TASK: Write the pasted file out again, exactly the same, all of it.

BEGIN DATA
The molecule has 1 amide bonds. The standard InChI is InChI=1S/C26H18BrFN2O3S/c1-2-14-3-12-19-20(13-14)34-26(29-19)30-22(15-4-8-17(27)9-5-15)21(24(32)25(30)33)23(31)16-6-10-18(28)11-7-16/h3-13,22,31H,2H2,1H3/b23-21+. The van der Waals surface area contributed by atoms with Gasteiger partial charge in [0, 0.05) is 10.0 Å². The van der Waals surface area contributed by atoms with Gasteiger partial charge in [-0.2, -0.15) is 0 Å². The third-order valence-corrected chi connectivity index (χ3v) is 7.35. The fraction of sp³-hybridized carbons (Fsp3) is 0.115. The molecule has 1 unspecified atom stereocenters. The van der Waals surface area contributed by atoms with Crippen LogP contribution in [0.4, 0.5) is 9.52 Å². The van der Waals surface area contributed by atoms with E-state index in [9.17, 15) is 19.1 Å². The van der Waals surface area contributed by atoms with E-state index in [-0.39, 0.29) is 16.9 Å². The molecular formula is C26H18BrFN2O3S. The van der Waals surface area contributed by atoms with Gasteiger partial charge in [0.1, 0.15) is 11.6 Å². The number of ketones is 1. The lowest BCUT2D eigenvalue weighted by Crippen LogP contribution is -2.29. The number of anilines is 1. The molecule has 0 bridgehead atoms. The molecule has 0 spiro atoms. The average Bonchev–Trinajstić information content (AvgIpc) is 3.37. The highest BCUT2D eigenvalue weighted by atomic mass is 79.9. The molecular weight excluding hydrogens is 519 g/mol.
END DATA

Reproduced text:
The molecule has 1 amide bonds. The standard InChI is InChI=1S/C26H18BrFN2O3S/c1-2-14-3-12-19-20(13-14)34-26(29-19)30-22(15-4-8-17(27)9-5-15)21(24(32)25(30)33)23(31)16-6-10-18(28)11-7-16/h3-13,22,31H,2H2,1H3/b23-21+. The van der Waals surface area contributed by atoms with Gasteiger partial charge in [0, 0.05) is 10.0 Å². The van der Waals surface area contributed by atoms with Gasteiger partial charge in [-0.2, -0.15) is 0 Å². The third-order valence-corrected chi connectivity index (χ3v) is 7.35. The fraction of sp³-hybridized carbons (Fsp3) is 0.115. The molecule has 1 unspecified atom stereocenters. The van der Waals surface area contributed by atoms with Crippen LogP contribution in [0.4, 0.5) is 9.52 Å². The van der Waals surface area contributed by atoms with E-state index in [9.17, 15) is 19.1 Å². The van der Waals surface area contributed by atoms with E-state index in [-0.39, 0.29) is 16.9 Å². The molecular formula is C26H18BrFN2O3S. The van der Waals surface area contributed by atoms with Gasteiger partial charge in [0.1, 0.15) is 11.6 Å². The number of ketones is 1. The lowest BCUT2D eigenvalue weighted by Crippen LogP contribution is -2.29. The number of anilines is 1. The molecule has 0 bridgehead atoms. The molecule has 0 spiro atoms. The average Bonchev–Trinajstić information content (AvgIpc) is 3.37. The highest BCUT2D eigenvalue weighted by atomic mass is 79.9. The molecular weight excluding hydrogens is 519 g/mol.